Back in Portugal after last years Camino and back on the Fisherman’s Trail after 4 years. Since then the trail has been extended along the south coast to Lagos so this time we’re starting there and going around the Cape of Sao Vicente and north up the west coast to Aljezur where we started last time. This trip is only about 120 km over 9 days but with the condition our bodies are in and the rugged up and downs of the trail it’ll be enough of a challenge.
And back to the Portuguese cobbles. By plane to Faro, train to Lagos, and cab out of town to the trail at Praia de Dona Ana where after the starting line selfie we clambered onto the boardwalk steps to begin a long stretch of timbered trail past a dazzling selection of rocky coves lapped by crystal clear emerald waters.
The geology was impressive sandstone , limestone, and otherstone in layers and whorles, caves and arches in a colour palette of earthy hues as we crossed the headland to the old lighthouse at Ponta de Piedale ( Point of Mercy) admiring the flowers huddled dry and hot in the forceful winds.
Passing through an enclave of posh villas we came down to a busy Sunday lunch time at Praia de Porto de Mos where we joined the diners at Antonio’s before scaling the path to the cliff top and continuing high above the beautiful beaches to the dramatic black and white monument above the beach of Luz.
A long clamber down into the popular town with its beach and cafe restaurants both of which we enjoyed at leisure before continuing up the cliff top path at the western end of town, passing ever more grand building dreams to our more modest space for the night, although we did have the cool pool I needed.
Next morning we retraced our steps to the cliff top path to carry on west, warned by a local ,(German), to keep away from the crumbling cliff top as every year some folk are lost, in fact just 2 weeks ago- and still no body found. The sky was blue and clear again and we were glad to have made an early start as the temperature rose. A lovely path past many old lime kilns and across high ground full of flowers before a descent to Burgau where we stopped for breakfast at a very good bakery, cafe and supermarket. A popular place we were surrounded by ex pats of many varieties.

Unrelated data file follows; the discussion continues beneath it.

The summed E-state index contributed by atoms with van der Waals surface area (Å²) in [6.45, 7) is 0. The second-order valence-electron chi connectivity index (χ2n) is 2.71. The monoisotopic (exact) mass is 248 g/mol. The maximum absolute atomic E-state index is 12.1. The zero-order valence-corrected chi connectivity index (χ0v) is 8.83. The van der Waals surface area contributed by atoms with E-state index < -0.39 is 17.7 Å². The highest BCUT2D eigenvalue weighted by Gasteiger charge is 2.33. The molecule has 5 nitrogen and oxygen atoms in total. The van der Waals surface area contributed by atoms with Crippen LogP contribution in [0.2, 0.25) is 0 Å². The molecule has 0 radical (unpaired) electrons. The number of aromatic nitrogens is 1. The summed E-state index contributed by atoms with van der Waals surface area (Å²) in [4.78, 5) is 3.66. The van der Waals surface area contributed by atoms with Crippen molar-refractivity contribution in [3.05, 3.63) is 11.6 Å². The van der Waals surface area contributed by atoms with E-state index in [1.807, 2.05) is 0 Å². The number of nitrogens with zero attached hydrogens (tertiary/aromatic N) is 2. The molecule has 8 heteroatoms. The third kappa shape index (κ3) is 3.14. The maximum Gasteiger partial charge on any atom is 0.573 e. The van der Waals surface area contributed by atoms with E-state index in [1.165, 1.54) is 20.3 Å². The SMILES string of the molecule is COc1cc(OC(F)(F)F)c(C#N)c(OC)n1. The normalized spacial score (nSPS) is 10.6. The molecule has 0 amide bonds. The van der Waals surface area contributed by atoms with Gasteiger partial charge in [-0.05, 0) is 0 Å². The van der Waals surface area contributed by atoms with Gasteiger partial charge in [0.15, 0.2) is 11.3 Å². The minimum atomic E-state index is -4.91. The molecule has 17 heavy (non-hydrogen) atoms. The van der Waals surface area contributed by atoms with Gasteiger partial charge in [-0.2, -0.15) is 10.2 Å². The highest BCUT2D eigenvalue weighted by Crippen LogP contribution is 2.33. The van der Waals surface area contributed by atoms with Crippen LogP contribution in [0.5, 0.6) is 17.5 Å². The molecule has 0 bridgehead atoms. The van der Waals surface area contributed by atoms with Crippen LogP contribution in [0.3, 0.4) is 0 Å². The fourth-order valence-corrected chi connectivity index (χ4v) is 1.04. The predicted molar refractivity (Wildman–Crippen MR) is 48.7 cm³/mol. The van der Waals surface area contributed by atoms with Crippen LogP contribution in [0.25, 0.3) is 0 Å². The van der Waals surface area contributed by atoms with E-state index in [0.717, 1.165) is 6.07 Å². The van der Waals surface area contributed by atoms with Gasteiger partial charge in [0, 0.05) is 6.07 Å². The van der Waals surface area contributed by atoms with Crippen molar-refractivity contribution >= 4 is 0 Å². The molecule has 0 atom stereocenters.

Exiting the town through a rather surreal mix of controlled and wild landscape of multicoloured rock, we again climbed up to the high cliff top plateau and continued past what I guessed to be some old mine workings before dropping to another pristine beach where I could no longer resist the cooling ( seriously cooling!) waters.
Another steep climb up away from the beach and along to the 17c fort built by Luis de Sousa in an attempt to protect the coast from pirates and privateers before we again dropped down on a steep and slippy path to Boca do Rio where a snake slithered back to the river as we passed. Once more we ascended on weary legs with panting breath to gain the heights for the final time that day, grateful for the level cliff top but wary of the inevitable descent. Happy when Salema came into view, happier still to discover a fine old “era” or threshing circle nearly lost to the plants.
Before long we were down among its charming streets and making ourselves at home on our top floor balcony (second from left!) before an invigorating dip in the still flat calm sea.
Our third day on the trail was the toughest so far even though we only managed about 9 km. We had split the 20km stage from Salema to Sagres into two, booking a room at the Hostel on the Hill, a couple of km in land from Zavial beach. An easy day we thought. An easy trail altogether we thought. We had studied the altitude profiles of all the days from the comfort of our sitting room and it had all looked benign. Looks can be deceiving.
We were warned by a lady at breakfast in the hotel “It’s horrible”.
“So steep and slippy”
“It’s dangerous, be very careful”
Mind you perhaps we didn’t make it as easy as we could for ourselves by following some shortcut Wikiloc trails and not the official Fishermans but after climbing out of town in the road we veered off on a narrow cliffside rather than cliff top path. It had some challenging sections we’ll say.
There were a few stretches that reminded me of the clambering on the rocky Lycian Way trail but after we rejoined the “official Fisherman’s” things calmed down and we romped along for awhile till we had to tackle another near vertical ascent on rock and tree roots. But the views of the untouched looking beaches and the wild flowers were enough to keep us going.
Another descent another ascent and another unofficial shortcut, that luckily ended well, and we were on the final leg, on a lovely high rocky plateau full of flowers. This led to the Ponta de Torre where suddenly we heard the sound of crashing waves and the wind, as we gained the high point, was a different beast. Things had changed. The calm had gone. The surfers were out.
A much needed drink and food at the beachside restaurant and we started up the hill towards the Hostel on the Hill. Sticking our thumbs out was rewarded by a smart white Range Rover picking us up.
So now we are done for the day. 6 more days to go. It’s going to get easier.